Rents in big London borough rise by 27% in ONE year

According to data from the Office for National Statistics London rents increased overall by 11.2% between March 2023 and 2024, rising from £1,848 to £2,055.

brent rents

Landlords in London are benefitting from double digit increases in rents including one borough where rents have risen by 27%, latest research from Benham and Reeves reveals.

Its deep dive into data from the Office for National Statistics reveals London rents increased by 11.2% between March 2023 and 2024, rising from £1,848 to £2,055. And across Britain as a whole, the average cost of renting has risen by 9.1%, reaching £1,246 as of March 2024.


The capital saw rents increase by 11.2% year on year with Scotland the only other area of Britain to see double-digit rental growth over the last year at 10.5%.

Brent (pictured) enjoyed the highest rental growth in the UK with the London borough seeing the cost of renting rise by a whopping 27% in a single year, pushing rents to £1,940 per month, up from £1,527 in 2023.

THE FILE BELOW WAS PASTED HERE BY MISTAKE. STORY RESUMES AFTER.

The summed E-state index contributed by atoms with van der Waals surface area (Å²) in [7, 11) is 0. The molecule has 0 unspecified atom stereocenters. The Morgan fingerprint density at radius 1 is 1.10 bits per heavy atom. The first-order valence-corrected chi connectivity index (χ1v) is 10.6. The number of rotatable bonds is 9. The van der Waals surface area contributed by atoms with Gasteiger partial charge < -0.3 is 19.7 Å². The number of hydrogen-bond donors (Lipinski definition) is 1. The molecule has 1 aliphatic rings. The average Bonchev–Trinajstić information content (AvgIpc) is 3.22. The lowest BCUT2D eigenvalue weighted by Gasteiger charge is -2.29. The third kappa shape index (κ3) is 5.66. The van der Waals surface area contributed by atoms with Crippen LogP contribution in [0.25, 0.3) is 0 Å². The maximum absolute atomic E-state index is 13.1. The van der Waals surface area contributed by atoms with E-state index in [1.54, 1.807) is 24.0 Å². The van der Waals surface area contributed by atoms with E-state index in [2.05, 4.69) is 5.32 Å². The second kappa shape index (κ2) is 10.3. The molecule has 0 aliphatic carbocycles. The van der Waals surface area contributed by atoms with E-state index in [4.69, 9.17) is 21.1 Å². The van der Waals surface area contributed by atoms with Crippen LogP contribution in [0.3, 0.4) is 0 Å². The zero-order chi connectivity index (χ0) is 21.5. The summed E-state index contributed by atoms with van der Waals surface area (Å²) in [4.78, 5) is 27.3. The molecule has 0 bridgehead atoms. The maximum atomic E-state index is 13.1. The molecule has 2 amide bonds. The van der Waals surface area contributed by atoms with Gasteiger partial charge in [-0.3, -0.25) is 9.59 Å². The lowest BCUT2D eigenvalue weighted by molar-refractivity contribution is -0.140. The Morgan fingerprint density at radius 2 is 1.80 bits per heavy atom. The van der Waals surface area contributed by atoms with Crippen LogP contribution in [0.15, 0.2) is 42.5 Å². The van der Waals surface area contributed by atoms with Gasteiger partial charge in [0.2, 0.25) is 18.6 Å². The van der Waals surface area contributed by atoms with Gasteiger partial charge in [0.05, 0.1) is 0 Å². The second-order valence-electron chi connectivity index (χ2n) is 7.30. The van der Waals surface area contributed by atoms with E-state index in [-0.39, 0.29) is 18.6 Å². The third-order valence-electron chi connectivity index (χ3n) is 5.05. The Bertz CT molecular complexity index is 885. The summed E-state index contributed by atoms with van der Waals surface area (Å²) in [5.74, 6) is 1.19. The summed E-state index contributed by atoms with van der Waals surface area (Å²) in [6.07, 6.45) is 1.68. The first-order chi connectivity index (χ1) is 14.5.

In Scotland the government prohibited rent increases between September 2022 and April 2023, after which rent increases were capped at 3% in most cases until the end of March 2024, when the cap expired.

Marc von Grundherr, Director of Benham and Reeves, says: “The allure of London is as strong as ever and that’s being seen on the ground, as properties are being let a matter of hours after being listed.”

Marc von Grundherr, Benham and Reeves
Marc von Grundherr, Director, Benham and Reeves

He adds: “Demand is especially fierce in Brent, Greenwich and Islington, where rental properties are commanding considerably stronger rents than they were just a year ago, which will bring some positive news to landlords despite the challenges of dealing with higher mortgage rates and energy costs.”

And he says: “We’re seeing some huge increases in rents of late, some to the tune of 45% but this high rental growth isn’t just confined to the capital. There’s been strong increases across every region, but especially Scotland.

“So while some landlords may have chosen to exit the sector, the high tenant demand for rental properties has only served to make renting out properties more profitable for those sticking it out.”

Chart showing Current monthly rents and annual change data sourced from the Office for National Statistics - Price Index of Private Rents, UK: monthly price statistics.
Current monthly rents and annual change data.
Source: Office for National Statistics

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